After researching what interesting patterns and relationships in the data would best help tell the stories, I researched the visual style to be used and the appropriate charts for the different types of data. There was enough richness in the data to allow the charts to do the ‘visual talking’, with no need to add a lot of illustrations to make it more interesting. And the subject at hand didn’t warrant much playfulness, so a clean, sober, clinical style would be appropriate.

I started laying out the basic structure with the relevant graphics using data from the report, leaving some space for complimentary text and pontificating the infographics with ‘fast facts’ — big important numbers I found striking during my analysis. I tried to use appropriate chart types for the data they would represent, while at the same time keeping it varied to stimulate curiosity and discovery in the reader.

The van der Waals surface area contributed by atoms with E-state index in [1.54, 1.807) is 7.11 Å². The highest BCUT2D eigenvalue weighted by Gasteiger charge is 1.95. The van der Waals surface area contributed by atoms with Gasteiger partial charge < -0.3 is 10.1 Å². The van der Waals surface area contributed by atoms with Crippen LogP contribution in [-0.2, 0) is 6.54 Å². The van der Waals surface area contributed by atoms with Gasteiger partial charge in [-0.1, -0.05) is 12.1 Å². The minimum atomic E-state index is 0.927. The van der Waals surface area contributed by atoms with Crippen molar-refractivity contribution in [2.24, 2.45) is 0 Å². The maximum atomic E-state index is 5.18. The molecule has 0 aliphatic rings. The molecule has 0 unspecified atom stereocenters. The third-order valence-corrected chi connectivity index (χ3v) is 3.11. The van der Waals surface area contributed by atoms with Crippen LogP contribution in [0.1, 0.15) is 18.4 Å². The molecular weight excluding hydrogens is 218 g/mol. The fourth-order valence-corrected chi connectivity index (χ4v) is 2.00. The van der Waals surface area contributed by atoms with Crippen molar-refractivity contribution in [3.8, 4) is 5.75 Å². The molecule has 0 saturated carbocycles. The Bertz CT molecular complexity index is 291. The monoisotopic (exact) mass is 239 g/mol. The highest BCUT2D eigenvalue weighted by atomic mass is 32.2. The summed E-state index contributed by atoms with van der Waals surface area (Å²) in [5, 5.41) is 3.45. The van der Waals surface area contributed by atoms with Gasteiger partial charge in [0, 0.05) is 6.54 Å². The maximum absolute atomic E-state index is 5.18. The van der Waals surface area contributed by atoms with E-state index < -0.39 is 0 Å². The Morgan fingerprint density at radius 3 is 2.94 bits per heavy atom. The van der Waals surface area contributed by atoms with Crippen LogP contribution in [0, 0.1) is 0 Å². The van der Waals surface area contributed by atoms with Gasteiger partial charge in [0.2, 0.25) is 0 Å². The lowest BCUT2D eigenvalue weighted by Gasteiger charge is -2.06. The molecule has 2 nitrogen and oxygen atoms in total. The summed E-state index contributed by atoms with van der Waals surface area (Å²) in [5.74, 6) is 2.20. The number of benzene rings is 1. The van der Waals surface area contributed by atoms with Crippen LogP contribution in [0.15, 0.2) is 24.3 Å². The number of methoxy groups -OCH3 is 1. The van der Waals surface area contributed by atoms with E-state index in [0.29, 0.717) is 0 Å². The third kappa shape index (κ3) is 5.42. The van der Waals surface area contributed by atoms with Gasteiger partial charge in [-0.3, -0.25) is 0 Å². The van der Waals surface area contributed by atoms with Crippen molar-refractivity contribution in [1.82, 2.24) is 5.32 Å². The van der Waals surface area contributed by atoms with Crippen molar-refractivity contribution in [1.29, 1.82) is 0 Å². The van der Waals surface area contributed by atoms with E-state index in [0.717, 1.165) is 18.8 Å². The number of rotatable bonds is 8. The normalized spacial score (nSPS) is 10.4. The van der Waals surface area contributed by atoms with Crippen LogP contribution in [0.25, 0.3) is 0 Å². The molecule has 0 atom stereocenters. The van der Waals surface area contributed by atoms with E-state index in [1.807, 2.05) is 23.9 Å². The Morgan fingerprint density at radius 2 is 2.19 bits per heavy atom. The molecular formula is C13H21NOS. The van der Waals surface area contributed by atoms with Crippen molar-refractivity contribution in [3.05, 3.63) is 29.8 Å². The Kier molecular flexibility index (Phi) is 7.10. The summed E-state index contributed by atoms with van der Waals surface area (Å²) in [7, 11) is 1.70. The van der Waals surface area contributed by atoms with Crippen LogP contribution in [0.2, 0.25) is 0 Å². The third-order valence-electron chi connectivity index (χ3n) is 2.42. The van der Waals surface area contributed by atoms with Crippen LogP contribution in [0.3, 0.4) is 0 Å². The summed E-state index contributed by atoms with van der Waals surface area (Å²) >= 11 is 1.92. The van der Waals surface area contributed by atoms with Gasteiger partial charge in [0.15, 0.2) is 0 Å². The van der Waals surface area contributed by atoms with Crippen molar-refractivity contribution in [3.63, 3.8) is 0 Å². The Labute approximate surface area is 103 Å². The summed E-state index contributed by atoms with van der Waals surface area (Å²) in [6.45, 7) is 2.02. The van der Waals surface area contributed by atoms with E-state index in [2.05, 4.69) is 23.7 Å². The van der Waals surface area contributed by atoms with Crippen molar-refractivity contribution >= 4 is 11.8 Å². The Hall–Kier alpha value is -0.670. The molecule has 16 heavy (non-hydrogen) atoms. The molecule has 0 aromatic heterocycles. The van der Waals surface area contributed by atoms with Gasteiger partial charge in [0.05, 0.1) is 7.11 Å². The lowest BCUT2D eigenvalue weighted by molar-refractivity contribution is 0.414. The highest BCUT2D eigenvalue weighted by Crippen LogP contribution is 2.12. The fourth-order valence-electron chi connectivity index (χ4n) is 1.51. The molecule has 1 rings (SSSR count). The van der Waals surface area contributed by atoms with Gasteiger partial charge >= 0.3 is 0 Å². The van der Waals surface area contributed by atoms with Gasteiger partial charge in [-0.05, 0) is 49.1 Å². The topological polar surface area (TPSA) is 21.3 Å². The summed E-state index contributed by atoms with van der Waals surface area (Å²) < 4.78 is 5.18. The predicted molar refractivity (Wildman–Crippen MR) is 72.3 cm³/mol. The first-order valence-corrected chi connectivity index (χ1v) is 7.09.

Early working iterations of graphics showing stroke treatment and medicines.


Early working iterations of graphics showing stroke treatment and medicines.

Although packing more information into each graphic can tell a more complete story, I tried not to overwhelm the reader and instead looked to distribute some of the information in different graphics or between graphics and text so that it could be grasped in a more balanced way. I also tried to maintain the level of detail and rate of information somewhat even throughout each and across the four infographics, avoiding too weak or too complex spots that would put the reader off. This led to the sacrifice of a couple of charts that, although very informative, had too many variables, requiring too much effort from the reader to interpret them.


An early attempt at showing rehabilitation data deemed too complex in the end.


The final, simpler version with more recent data.